Cubs scout out lessons in history
MORE than 900 cub scouts born in the 21st century have had an eye-opening journey back in time to learn about life and technology from the 19th century last week.
About 200 scouts each day toured the Hervey Bay Historical Village and Museum as part of the 5th Queensland Cuboree to learn about Australian history.
Queensland Cuboree spokesman Peter McLeod said the history museum was an opportunity for the scouts, aged 8-11, to learn about the progress in the quality of life.
"Probably the most important thing they learned was how hard it was at times for our pioneering families to actually make their way in Australia,” he said.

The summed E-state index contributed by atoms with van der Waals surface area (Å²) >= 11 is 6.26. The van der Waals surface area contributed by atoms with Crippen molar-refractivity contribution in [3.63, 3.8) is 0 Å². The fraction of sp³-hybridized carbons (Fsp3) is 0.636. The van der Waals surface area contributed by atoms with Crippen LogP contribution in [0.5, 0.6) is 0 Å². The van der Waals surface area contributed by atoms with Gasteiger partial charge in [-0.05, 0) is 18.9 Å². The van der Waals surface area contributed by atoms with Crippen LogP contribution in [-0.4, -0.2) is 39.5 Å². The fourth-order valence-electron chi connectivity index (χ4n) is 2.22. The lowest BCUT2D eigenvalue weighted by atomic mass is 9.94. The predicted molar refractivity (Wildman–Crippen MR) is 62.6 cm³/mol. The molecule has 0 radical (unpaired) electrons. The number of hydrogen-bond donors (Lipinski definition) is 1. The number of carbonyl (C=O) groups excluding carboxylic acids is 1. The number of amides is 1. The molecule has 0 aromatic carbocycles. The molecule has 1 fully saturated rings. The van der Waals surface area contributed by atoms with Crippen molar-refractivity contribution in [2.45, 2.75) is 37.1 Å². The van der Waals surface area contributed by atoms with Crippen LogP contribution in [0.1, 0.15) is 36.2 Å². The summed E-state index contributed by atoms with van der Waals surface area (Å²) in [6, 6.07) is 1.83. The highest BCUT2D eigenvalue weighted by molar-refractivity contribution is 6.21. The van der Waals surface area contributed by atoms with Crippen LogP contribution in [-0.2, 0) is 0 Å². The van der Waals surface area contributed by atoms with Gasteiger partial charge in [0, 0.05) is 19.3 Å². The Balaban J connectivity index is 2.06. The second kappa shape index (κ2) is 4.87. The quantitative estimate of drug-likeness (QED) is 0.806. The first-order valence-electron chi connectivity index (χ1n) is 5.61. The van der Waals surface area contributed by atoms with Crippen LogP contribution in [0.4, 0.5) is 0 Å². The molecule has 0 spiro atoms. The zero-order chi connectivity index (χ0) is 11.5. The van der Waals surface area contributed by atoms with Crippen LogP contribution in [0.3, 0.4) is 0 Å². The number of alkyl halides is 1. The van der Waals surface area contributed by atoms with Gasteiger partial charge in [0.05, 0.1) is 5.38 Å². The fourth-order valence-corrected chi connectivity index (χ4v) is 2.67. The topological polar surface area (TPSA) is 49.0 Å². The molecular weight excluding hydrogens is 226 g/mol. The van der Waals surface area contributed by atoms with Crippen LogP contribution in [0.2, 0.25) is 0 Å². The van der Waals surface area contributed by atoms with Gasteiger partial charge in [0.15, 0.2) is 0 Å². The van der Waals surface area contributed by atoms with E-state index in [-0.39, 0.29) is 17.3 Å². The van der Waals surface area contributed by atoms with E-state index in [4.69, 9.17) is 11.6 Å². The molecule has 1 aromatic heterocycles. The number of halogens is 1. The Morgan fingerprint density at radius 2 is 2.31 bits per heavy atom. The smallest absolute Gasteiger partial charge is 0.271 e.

"And a number of the key pieces of technology we take for granted are things that have come about in their lifetime or the lifetimes of their parents.
"It's certainly been an eye opener for many of our cub scouts.”
For children who have grown up with comfortable modern day luxuries, it was difficult for some to comprehend how things were done "in the early days”, said Historical Village and Museum president Harold Collins.
"The rope making really attracted them, they had never seen anything like that before,” Mr Collins said.
"We used the old rope making machine that's over 100 years old and we could demonstrate that to them.
"There wasn't a (smart) phone in sight, that's a marvellous thing.
"But we did try to explain to them how the phone on the wall worked, but I don't think they could comprehend how it went to the local exchange.”
Mr Collins said the scouts also enjoyed playing 'old timer' games such as walking on land skies and playing with hula hoops and skipping ropes.